I caught this bass at a private pond in South Carolina a few weeks ago. It was one of several I caught on a Zebco Omega Spincast.
I am, however, going again for trout this weekend, and I have to say, I’ve caught one of those in ten years.
Every time I ask for advice on trout, I get told to get a spinning reel. I cannot use one of those reels without getting so frustrated with it that break it into many pieces.
I have to use the spincast technology. No discussion. I am stuck using the reel that gives me the least amount of grief, because I cannot go down to the trout stream and have a wild cussing fit at a tangle every three to five casts. It’s supposed to be relaxing. It’s not supposed to be a war.
The Zebco reel I have comes with red “Cajun” line that is about 10-pound test line. That’s a bit much for trout, so I am thinking of just doing a leader on it. I’m not taking that 10-pound test off, because it’s much easier to get on a bass hole than a trout stream in this part of the world.
The odds of me catching a trout are extremely low. The only way they could be lower is for me not to go or to throw rocks in the creek before I cast.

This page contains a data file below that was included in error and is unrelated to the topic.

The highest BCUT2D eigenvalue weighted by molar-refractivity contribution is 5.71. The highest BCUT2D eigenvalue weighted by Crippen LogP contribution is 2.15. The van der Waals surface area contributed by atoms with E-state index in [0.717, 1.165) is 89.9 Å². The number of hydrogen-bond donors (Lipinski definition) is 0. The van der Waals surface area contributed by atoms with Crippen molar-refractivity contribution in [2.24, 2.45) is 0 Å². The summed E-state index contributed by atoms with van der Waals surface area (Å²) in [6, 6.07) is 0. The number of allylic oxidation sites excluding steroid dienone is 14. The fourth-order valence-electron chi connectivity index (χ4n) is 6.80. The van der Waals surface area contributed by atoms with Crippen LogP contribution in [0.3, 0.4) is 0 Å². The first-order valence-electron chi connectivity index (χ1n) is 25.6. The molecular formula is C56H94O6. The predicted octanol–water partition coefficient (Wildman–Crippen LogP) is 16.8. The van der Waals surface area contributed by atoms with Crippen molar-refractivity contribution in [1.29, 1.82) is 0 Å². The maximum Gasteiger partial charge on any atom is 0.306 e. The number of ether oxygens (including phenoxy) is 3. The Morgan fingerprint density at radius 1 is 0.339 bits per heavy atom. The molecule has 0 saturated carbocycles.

So I’m going down to play in the creek and dumb around with a stick and some fake worms that look like giant sperm.
Probably to catch jack again.
I wish this stream had other species in it, because then I could try for a smallmouth or a bluegill when I get bored and frustrated with salmonoids.
I am not much of a waterman or an angler. I’m a ridgerunner, landlubber sort.
So I am off again. Waste some time. Deposit a few yards to the miles of line that I can’t retrieve out of a snag, along with my hooks and sinkers,
And watch people who don’t even know that a rainbow trout is a Pacific salmon or that a brook trout is a char catch over their limit and hide from the game warden.
There is no meritocracy in fishing. It’s not like hunting deer, where you figure it out over the trips you take. I can call a white-tail right up to my feet, But every time I got to the fish, it’s a different hell. The primitive rayfins with minuscule brains have me outsmarted.
I don’t mind hooked a nasty largemouth bass and hauling in it, but that’s not something I’d want to eat. They come in all spikes and green rage, like some sort of water monster that you’ve roused from the depths.
The one trout I’ve caught fought beautifully and angelically, like a cherub wheeling in the water before landed it. It was a rainbow, the transplanted Pacific salmon whose ocean going form is called a steelhead. It was a native to this land as people with German last names, pale skin, and blue eyes.
But it was more native than I was, more at home in the water than I ever could be in my terrestrial existence.
So humbled by a damned fish.